Sunday, December 28, 2008


The notion of letting go may be seen as either a negative or a positive. On the one hand it could be a sign of weakness; of just giving up when tenacity or perseverance is required. Failing to achieve is often seen in this way. On the other hand letting go may be exactly what is needed. It is impossible to grasp one thing when we are full of another. The difference between these can be understood against the background of time—a function of memory.

Our experience of time results from memory. It is an established fact that people with damaged left-brain capacities have no memory and thus lose a sense of time. The reason for this loss is that memory occurs in our left hemisphere and without an ability to compare the present moment to the past, time goes away. If there is no past, projection into the future likewise goes away. It is impossible to learn from experience when there is no time.

In Zen we are taught to live in the moment by detaching from the baggage of the past and to let go the illusion of the future. When our memories are healthy (not damaged) this is a valuable way of living. When we are full of either the illusion of the future or the baggage of a dead past it is very difficult to be present. This concentration on the present is a primary focal point of zazen. But the principle has much broader application beyond sitting.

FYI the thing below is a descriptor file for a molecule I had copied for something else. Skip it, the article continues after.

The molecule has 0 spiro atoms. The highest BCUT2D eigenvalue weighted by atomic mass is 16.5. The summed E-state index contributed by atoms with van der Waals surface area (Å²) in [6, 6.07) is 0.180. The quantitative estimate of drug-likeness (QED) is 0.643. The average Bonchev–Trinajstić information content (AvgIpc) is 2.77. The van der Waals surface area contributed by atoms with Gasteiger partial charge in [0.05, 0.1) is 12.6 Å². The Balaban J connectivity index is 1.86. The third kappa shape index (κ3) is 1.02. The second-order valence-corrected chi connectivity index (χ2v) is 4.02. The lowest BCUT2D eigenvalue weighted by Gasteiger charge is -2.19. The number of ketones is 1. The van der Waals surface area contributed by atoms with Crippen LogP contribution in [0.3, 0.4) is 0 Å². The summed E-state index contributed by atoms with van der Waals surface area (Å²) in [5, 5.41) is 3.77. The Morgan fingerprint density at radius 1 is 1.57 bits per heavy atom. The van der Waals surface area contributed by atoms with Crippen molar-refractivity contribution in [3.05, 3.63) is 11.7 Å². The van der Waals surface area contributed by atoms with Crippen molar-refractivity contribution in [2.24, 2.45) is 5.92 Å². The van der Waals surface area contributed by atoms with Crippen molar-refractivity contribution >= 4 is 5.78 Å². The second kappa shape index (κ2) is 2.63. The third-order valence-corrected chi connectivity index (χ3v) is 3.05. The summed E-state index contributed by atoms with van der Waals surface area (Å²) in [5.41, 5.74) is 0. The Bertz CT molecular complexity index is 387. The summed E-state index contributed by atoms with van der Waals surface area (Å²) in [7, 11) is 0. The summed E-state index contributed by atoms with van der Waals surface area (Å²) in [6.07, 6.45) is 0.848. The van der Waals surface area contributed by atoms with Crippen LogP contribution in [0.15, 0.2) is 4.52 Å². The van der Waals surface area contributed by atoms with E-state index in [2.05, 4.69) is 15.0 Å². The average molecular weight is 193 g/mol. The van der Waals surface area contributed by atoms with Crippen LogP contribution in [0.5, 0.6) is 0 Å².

To a significant degree we have learned to undermine our own capacities and potential with limiting stories and ideas we tell our self. “I’m not good enough”; “She is better than me”; “I am flawed and thus unworthy”...All these and more are examples of self-imposed limitations which undermine functioning. Where did these stories come from? In a substantial way they come from our memories. We learn through experience which we then recall when similar occasions arise and then we compare our memories to unfolding conditions and take the next step and project. What this process does not consider is changing circumstances. The conditions which may have existed no longer exist.

Pema Chodron says that “...renunciation is the same thing as opening to the teachings of the present moment.” Every moment is unique. Every moment is a manifestation of circumstances which have never existed before and by letting go we are more able to meet present teachings with openness and clarity; impossible conditions when we remain lodged in the past and future.
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